Springer Online Journal Archives 1860-2000
Process Engineering, Biotechnology, Nutrition Technology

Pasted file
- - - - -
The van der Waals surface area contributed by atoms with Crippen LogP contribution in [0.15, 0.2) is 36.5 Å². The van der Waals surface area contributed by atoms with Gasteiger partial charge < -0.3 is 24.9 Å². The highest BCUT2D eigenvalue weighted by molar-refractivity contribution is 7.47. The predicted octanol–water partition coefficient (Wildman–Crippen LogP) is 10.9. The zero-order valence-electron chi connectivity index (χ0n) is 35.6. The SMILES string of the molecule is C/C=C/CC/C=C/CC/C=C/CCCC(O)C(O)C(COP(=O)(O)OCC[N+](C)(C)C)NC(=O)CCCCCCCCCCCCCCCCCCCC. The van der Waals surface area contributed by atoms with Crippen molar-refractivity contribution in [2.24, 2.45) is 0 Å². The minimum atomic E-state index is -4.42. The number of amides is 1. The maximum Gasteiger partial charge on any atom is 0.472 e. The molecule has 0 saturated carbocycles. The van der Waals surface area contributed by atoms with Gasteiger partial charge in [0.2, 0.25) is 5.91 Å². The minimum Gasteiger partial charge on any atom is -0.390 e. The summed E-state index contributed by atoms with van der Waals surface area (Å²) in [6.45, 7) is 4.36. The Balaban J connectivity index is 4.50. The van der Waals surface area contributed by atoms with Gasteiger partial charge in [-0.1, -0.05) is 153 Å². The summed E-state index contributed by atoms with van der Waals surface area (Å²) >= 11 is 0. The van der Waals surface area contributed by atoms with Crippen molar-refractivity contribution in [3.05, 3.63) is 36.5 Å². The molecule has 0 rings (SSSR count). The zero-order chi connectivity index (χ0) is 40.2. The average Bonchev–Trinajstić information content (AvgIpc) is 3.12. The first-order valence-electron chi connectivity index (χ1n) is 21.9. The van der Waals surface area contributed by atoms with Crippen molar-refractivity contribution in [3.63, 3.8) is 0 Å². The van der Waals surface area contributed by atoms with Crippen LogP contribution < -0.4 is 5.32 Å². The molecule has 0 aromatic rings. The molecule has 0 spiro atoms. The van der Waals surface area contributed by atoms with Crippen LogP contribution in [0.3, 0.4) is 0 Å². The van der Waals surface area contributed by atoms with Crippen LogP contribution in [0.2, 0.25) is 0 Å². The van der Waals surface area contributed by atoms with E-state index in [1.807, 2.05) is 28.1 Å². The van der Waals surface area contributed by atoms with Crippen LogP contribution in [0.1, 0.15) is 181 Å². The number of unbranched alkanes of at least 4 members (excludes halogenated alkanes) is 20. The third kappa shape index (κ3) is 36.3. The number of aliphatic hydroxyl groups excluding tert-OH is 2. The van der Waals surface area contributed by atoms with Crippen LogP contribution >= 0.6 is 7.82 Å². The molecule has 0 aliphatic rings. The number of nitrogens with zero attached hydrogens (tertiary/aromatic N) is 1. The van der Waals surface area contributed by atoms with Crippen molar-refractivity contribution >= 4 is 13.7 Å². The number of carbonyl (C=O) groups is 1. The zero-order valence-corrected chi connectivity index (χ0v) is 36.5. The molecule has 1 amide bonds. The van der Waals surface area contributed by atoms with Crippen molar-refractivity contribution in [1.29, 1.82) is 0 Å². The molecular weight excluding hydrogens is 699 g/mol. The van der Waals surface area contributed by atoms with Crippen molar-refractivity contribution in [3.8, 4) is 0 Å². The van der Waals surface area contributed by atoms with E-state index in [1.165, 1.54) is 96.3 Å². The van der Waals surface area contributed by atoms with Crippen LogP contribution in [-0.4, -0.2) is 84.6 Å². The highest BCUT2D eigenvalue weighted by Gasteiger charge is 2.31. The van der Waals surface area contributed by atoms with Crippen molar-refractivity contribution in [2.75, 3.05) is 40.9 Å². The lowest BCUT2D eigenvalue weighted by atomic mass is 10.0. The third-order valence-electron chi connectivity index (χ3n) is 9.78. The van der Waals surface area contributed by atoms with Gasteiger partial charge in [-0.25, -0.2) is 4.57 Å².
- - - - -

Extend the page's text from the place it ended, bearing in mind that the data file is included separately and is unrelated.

Abstract During a screening for new microbial α-glucan phosphorylases corynebacteria were found to be promising, not-yet-identified producers of these particular enzymes. A maltodextrin phosphorylase (MDP) from Corynebacterium callunae was isolated, partially characterized, and used for the production of glucose-1-phosphate (G-1-P) from different α-glucans. In fermentor cultivations of C. callunae using maltodextrin as the inducing carbohydrate component, an MDP activity of approximately 8–10 units/g biomass (equivalent to 250 units/l) could be obtained. Contaminating activities of phosphoglucomutase and phosphatase were removed by ammonium sulphate precipitation followed by hydrophobic interaction chromatography on phenyl-sepharose. The partially (14-fold) purified MDP showed pH optima of 6.8 and 6.0 in the direction of phosphorolysis and synthesis, respectively. In the presence of 50 mM inorganic phosphate the enzyme was stable for more than 2 months at room temperature. The new MDP is capable of producing G-1-P from maltodextrins, soluble starch, and glycogen with decreasing order of activity. The same glucans were accepted as primers in the direction of synthesis. Increasing pH values favoured the formation of G-1-P and optimized conditions for its production were established at a pH of 7.5. The maximum attainable yields of G-1-P by the action of MDP are limited by mainly two factors: (1) no more than approximately 20% of the initial inorganic phosphate could be converted into G-1-P and (2) the highest degrees of phosphorolytic maltodextrin degradation were in the range 30–35%. These values could be increased to more than 60% after pretreatment of the maltodextrins with pullulanase.
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